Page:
Nowadays it seems to be improving, I love those ad campaigns that Lush did a few years ago that were deemed pornographic (lol what), they included women who were tattooed, women who were plus sized, had all skin types and colours. I remember seeing it and feeling good about myself.
The women I’ve looked up to throughout my childhood, teenage years and even my adulthood have always been incredibly vocal women, those who haven’t been afraid to be themselves. Grimes is a perfect example of one of those women, thinking back to when she posted a picture on her Instagram page where she was showing off her hairy legs and spoke a little bit about how she didn’t care what other people would say, that she just liked being that way. Another example of women I look up to more recently is Krystyna Hutchinson and Corrine Fisher, two comedians who run their own podcast about anti slut-shaming, being unapologetically sexual women and having no shame in their game – everything they have to say speaks to me on so many levels.
So, I think to myself: Why not be someone who I want to look up to? Why not be unapologetically myself, show the nay sayers that I’m happy the way that I am, body rolls, bacne and a little bit of a pudgy belly and all. I love my body, I love the stretch marks in between my thighs and I love all of my moles and fine lines. Being a woman does not mean I have to tick items in a box to be the ideal woman, being a woman means that I’m only human, I’m only on this planet one time – so why not love every second of it, and every inch of myself?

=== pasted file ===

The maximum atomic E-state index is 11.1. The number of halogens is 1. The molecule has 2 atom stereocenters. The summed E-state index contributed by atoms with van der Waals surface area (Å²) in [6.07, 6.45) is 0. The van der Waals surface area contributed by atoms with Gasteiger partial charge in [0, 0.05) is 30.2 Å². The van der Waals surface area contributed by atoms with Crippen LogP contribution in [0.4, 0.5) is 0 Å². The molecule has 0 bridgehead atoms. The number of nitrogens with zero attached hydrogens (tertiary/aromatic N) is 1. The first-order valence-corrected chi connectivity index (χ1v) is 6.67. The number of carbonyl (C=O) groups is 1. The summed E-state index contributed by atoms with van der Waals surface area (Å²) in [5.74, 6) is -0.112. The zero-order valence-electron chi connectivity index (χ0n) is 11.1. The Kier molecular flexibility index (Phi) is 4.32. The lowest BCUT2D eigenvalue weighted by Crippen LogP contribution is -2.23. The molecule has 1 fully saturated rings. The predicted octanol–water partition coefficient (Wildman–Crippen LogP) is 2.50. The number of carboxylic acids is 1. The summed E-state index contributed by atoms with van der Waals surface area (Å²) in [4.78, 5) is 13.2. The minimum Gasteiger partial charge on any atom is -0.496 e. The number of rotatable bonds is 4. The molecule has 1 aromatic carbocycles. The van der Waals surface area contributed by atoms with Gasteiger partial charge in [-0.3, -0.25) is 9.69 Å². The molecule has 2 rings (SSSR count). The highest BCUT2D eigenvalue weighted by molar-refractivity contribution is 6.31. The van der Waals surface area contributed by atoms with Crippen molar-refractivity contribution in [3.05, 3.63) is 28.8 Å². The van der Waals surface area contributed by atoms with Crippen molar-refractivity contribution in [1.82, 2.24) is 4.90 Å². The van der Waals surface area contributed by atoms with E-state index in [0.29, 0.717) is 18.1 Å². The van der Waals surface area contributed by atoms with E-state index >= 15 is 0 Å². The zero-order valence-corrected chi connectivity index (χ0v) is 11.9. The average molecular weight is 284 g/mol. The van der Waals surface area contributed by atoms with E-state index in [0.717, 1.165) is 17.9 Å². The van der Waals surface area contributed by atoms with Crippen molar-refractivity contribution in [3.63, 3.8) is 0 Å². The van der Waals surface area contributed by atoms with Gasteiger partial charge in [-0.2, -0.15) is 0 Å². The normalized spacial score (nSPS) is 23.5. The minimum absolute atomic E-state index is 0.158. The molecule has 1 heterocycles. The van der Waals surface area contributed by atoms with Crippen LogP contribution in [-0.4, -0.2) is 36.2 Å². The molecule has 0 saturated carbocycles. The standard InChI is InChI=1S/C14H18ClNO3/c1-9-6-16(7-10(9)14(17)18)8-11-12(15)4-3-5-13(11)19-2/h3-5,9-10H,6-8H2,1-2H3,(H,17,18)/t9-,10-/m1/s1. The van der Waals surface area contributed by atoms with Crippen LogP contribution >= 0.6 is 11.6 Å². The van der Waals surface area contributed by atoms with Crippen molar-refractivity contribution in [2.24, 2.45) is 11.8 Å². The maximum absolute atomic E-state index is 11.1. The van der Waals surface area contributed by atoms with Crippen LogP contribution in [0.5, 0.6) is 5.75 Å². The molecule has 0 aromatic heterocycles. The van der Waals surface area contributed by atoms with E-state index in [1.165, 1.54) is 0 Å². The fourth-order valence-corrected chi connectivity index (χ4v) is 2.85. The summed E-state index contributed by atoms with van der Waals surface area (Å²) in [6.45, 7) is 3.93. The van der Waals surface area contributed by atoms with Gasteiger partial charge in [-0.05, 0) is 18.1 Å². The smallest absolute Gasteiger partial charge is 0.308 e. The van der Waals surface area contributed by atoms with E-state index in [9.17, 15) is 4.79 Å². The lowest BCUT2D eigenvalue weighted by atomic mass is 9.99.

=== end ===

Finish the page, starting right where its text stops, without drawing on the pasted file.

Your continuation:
My lingerie of choice is by Neon Moon, an ethical lingerie brand based in the UK – the brand was started up by Hayat Rachi back in 2014, and in four years they’ve come a very long way. This brand is the perfect choice for those of us wanting to feel sexy, beauty and empowered regardless of our shape and size: because that’s what they promote. In my set I feel sexy, confident and comfortable. You don’t need to fit in a box to be able to wear Neon Moon lingerie and feel good, you don’t need to tick boxes to feel like you deserve to treat yourself to a set, it’s all about feeling like a million dollars (or pounds since…we’re English).
What drew me to Neon Moon though other than their ethics, was the women they were including in their campaigns. Women of all colours, women with body hair, different sizes, shapes and I love that. I love the fact that they encourage all of these beautiful women to be a part of their brand, that it’s obvious that this is a brand for all women. It’s incredible to see, and I’m so happy to feel like I can wear this lingerie, that anyone can.
*This article was written in a gifted collaboration with Neon Moon
PS: How’d you like this post? I’m starting it off as the first in a little series about female empowerment and learning to love myself.